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A Toxics-Free Future


About IPEN

For a Toxics-Free Future

IPEN is a global network of public interest NGOs working together for a world in which toxic chemicals are no longer produced or used in ways that harm human health and the environment.

We are comprised of over 550 Participating Organizations in more than 122 countries, primarily in countries with developing and transitional economies. IPENers take action internationally, working on local, regional and global campaigns and policies to:

  • Protect women and children from toxic chemicals
  • Reduce and eliminate the world’s most harmful chemicals
  • Eliminate lead in paint
  • Reduce mercury pollution
  • Demand that the private sector disclose information about chemicals in their products
  • Promote agroecology and toxics-free electronics

IPEN was founded in 1998 and is registered in Sweden as a non-profit, public interest organization. The organization is known by the name IPEN. IPEN stands for International Pollutants Elimination Network.

IPEN group 2016 Global Meeting

IPEN works in four primary areas:

Reducing and Eliminating the World’s Most Hazardous Chemicals.

IPEN played a critical role in shaping the first treaty to ban the world’s most dangerous chemicals – the Stockholm Convention– and remains influential in the implementation of this treaty as well as the Rotterdam and Basel Conventions and the recently adopted Mercury Treaty. IPEN identifies and advocates for adding new chemicals for elimination; brings new scientific information about harmful chemicals to treaty discussions; and builds the capacity of NGOs and governments to advocate for treaty provisions relevant to their national situations.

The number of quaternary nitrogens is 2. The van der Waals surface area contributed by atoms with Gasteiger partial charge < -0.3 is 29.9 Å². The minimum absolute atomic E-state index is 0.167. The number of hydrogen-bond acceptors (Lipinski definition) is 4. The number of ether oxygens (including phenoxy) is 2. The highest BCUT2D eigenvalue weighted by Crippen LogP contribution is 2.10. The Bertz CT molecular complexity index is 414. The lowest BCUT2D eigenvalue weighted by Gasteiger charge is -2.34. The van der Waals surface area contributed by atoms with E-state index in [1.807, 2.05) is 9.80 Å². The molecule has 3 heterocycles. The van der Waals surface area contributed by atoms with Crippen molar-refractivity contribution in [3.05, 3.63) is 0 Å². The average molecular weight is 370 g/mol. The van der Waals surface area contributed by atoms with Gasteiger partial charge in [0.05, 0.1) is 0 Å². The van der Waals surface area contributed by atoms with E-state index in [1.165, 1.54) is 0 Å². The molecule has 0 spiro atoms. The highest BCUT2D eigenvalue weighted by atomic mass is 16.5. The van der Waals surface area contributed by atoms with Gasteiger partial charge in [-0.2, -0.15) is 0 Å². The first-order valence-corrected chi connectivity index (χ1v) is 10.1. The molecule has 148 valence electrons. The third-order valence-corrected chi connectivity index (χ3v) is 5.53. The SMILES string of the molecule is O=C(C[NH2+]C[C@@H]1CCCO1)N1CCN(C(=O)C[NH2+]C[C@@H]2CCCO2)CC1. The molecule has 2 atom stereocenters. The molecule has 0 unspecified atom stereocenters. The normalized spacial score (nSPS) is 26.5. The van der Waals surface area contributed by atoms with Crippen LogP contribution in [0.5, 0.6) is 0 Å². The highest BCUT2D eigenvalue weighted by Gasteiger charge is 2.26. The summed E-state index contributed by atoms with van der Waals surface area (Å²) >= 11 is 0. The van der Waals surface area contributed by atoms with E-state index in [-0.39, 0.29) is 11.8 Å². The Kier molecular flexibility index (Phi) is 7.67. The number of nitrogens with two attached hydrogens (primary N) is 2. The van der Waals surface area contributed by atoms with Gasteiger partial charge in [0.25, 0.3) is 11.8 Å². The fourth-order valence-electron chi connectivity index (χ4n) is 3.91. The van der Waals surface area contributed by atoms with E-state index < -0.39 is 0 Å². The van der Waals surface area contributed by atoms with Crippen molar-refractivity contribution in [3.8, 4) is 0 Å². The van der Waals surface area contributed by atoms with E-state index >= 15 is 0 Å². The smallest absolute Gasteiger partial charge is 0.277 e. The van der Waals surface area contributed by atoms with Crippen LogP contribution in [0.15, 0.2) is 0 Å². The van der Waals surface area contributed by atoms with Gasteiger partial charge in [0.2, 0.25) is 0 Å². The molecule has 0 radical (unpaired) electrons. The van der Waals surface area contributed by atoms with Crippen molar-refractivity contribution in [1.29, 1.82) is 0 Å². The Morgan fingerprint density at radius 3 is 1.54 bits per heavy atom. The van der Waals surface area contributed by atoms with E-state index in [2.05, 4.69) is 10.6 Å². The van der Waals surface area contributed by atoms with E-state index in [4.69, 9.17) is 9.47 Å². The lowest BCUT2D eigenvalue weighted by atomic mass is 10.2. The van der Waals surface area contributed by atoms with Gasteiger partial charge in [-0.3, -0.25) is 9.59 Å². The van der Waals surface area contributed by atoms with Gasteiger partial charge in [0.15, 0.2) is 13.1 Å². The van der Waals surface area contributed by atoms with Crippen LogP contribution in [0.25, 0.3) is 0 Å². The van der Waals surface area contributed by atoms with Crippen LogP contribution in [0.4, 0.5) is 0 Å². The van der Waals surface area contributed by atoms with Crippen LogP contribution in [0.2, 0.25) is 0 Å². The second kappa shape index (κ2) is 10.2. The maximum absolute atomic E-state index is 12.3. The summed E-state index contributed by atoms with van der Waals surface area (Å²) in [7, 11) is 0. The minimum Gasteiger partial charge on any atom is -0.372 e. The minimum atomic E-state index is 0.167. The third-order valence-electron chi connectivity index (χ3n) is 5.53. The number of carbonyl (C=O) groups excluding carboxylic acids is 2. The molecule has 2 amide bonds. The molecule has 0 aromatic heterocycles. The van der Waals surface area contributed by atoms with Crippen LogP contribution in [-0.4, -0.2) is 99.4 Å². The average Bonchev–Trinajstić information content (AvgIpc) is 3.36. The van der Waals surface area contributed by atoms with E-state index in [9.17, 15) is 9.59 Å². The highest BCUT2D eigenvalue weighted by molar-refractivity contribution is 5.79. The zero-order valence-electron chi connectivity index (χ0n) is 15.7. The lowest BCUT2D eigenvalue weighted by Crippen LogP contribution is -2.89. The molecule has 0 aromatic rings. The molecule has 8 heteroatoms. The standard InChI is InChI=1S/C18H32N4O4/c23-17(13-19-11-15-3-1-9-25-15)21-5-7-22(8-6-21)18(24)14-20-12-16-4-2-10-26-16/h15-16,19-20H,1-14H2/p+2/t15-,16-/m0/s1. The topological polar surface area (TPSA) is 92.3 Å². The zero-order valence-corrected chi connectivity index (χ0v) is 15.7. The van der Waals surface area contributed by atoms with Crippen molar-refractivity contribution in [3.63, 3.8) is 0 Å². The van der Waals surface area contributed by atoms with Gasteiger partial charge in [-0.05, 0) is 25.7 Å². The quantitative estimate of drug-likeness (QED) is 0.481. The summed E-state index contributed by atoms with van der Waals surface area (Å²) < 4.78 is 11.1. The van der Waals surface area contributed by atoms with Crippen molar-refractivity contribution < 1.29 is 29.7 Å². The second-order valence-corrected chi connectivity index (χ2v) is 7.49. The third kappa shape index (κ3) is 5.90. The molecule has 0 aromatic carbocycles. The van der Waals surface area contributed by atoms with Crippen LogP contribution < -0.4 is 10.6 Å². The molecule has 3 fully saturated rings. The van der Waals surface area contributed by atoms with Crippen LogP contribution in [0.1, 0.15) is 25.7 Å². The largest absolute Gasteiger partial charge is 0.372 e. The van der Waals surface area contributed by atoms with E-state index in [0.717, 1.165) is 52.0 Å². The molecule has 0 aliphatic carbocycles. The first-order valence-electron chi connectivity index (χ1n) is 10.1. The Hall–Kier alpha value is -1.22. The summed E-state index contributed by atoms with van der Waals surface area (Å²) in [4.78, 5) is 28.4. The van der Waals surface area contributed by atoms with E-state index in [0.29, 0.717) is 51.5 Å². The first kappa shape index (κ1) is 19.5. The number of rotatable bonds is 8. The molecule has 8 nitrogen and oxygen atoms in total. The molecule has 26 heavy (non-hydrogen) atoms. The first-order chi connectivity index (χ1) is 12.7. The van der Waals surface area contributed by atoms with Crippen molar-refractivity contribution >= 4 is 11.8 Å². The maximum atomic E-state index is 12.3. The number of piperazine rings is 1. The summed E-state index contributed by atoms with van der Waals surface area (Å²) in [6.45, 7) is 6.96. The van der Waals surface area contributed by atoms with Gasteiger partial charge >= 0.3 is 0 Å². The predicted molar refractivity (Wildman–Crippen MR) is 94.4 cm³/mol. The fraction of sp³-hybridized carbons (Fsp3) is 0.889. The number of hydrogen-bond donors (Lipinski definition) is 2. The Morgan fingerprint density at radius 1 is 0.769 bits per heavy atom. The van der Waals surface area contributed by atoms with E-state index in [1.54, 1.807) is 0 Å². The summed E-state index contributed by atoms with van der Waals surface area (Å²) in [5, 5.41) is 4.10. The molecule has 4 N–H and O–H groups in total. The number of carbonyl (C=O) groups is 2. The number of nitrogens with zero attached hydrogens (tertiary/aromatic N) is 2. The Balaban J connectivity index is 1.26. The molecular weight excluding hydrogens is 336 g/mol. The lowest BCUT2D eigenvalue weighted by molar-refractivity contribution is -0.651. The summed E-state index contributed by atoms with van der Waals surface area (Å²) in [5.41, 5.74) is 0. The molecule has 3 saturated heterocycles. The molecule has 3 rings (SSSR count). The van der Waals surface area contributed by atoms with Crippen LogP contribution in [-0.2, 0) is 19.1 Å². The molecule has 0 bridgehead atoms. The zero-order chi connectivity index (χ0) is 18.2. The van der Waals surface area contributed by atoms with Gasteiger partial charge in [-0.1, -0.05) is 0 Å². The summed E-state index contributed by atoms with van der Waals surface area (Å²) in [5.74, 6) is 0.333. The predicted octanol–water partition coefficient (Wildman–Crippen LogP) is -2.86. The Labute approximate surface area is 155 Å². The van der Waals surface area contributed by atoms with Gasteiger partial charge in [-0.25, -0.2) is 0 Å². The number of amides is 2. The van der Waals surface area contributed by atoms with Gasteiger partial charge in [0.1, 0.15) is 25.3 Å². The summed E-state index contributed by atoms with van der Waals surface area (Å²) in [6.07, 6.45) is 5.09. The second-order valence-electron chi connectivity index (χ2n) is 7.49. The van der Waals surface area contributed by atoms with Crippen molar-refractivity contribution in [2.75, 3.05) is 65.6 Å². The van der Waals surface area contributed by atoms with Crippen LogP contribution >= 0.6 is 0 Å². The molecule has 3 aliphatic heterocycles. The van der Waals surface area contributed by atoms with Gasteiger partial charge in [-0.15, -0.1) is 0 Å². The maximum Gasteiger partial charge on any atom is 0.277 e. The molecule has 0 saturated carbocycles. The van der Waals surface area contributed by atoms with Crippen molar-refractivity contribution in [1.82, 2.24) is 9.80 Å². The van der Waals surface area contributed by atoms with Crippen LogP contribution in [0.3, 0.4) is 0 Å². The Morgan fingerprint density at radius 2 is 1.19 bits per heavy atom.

Promoting Stronger International Chemicals Standards.

IPEN raises the profile of sound chemicals management as an economic development strategy around the world; wins increased funding for chemical safety projects at the country level; exposes dangerous chemicals in products; and raises the profile of toxics issues previously not on the agenda for global attention, such as nanomaterials, endocrine disrupting chemicals, lead in paint, and toxic chemicals in the lifecycle of electronic products.

Halting the Spread of Toxic Metals.

IPEN’s Mercury-Free Campaign played a key role in strengthening the new global Mercury Treaty, adopted in 2013. IPEN’s Global Lead Paint Elimination Campaign is working to eliminate the widespread production and use of lead paint in developing and transition countries.

Building a Global Toxics-Free Movement.

IPEN serves a global information source for a wide variety of audiences: NGOs, grassroots organizers, scientists, health officials, international officials, and governments, among others. Its international trainings and capacity-building work, publications, and media outreach have made it a “go to” source for emerging information on toxic chemicals and wastes.


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